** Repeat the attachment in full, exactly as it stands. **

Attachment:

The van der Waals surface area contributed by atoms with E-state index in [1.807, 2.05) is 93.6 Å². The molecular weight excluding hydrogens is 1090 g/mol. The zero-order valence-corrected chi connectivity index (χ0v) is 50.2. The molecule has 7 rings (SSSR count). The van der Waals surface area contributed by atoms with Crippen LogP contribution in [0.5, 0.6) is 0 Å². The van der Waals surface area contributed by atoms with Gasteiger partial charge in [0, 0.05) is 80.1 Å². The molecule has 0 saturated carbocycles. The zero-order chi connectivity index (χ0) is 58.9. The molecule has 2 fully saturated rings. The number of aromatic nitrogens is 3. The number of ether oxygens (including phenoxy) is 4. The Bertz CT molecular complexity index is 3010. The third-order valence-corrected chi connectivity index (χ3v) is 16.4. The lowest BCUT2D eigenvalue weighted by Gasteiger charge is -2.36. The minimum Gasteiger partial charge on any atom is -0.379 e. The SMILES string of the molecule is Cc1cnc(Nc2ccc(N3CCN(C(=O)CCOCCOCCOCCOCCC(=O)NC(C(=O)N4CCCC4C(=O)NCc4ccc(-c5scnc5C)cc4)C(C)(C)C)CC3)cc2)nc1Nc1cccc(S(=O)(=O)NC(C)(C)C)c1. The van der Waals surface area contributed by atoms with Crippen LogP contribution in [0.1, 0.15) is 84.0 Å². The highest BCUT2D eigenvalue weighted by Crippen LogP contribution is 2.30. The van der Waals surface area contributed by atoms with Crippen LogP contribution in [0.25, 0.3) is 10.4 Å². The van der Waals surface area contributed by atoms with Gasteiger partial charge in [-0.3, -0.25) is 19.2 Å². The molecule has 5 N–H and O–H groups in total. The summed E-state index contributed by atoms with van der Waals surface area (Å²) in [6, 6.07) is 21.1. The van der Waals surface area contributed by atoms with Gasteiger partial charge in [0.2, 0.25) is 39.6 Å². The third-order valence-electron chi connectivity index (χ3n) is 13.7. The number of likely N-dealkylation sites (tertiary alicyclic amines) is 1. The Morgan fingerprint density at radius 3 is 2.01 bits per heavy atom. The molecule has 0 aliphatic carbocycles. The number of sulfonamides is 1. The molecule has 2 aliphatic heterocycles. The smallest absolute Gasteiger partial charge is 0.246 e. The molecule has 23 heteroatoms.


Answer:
The van der Waals surface area contributed by atoms with E-state index in [1.807, 2.05) is 93.6 Å². The molecular weight excluding hydrogens is 1090 g/mol. The zero-order valence-corrected chi connectivity index (χ0v) is 50.2. The molecule has 7 rings (SSSR count). The van der Waals surface area contributed by atoms with Crippen LogP contribution in [0.5, 0.6) is 0 Å². The van der Waals surface area contributed by atoms with Gasteiger partial charge in [0, 0.05) is 80.1 Å². The molecule has 0 saturated carbocycles. The zero-order chi connectivity index (χ0) is 58.9. The molecule has 2 fully saturated rings. The number of aromatic nitrogens is 3. The number of ether oxygens (including phenoxy) is 4. The Bertz CT molecular complexity index is 3010. The third-order valence-corrected chi connectivity index (χ3v) is 16.4. The lowest BCUT2D eigenvalue weighted by Gasteiger charge is -2.36. The minimum Gasteiger partial charge on any atom is -0.379 e. The SMILES string of the molecule is Cc1cnc(Nc2ccc(N3CCN(C(=O)CCOCCOCCOCCOCCC(=O)NC(C(=O)N4CCCC4C(=O)NCc4ccc(-c5scnc5C)cc4)C(C)(C)C)CC3)cc2)nc1Nc1cccc(S(=O)(=O)NC(C)(C)C)c1. The van der Waals surface area contributed by atoms with Crippen LogP contribution in [0.1, 0.15) is 84.0 Å². The highest BCUT2D eigenvalue weighted by Crippen LogP contribution is 2.30. The van der Waals surface area contributed by atoms with Crippen LogP contribution in [0.25, 0.3) is 10.4 Å². The van der Waals surface area contributed by atoms with Gasteiger partial charge in [-0.3, -0.25) is 19.2 Å². The molecule has 5 N–H and O–H groups in total. The summed E-state index contributed by atoms with van der Waals surface area (Å²) in [6, 6.07) is 21.1. The van der Waals surface area contributed by atoms with Gasteiger partial charge in [0.2, 0.25) is 39.6 Å². The third-order valence-electron chi connectivity index (χ3n) is 13.7. The number of likely N-dealkylation sites (tertiary alicyclic amines) is 1. The Morgan fingerprint density at radius 3 is 2.01 bits per heavy atom. The molecule has 0 aliphatic carbocycles. The number of sulfonamides is 1. The molecule has 2 aliphatic heterocycles. The smallest absolute Gasteiger partial charge is 0.246 e. The molecule has 23 heteroatoms.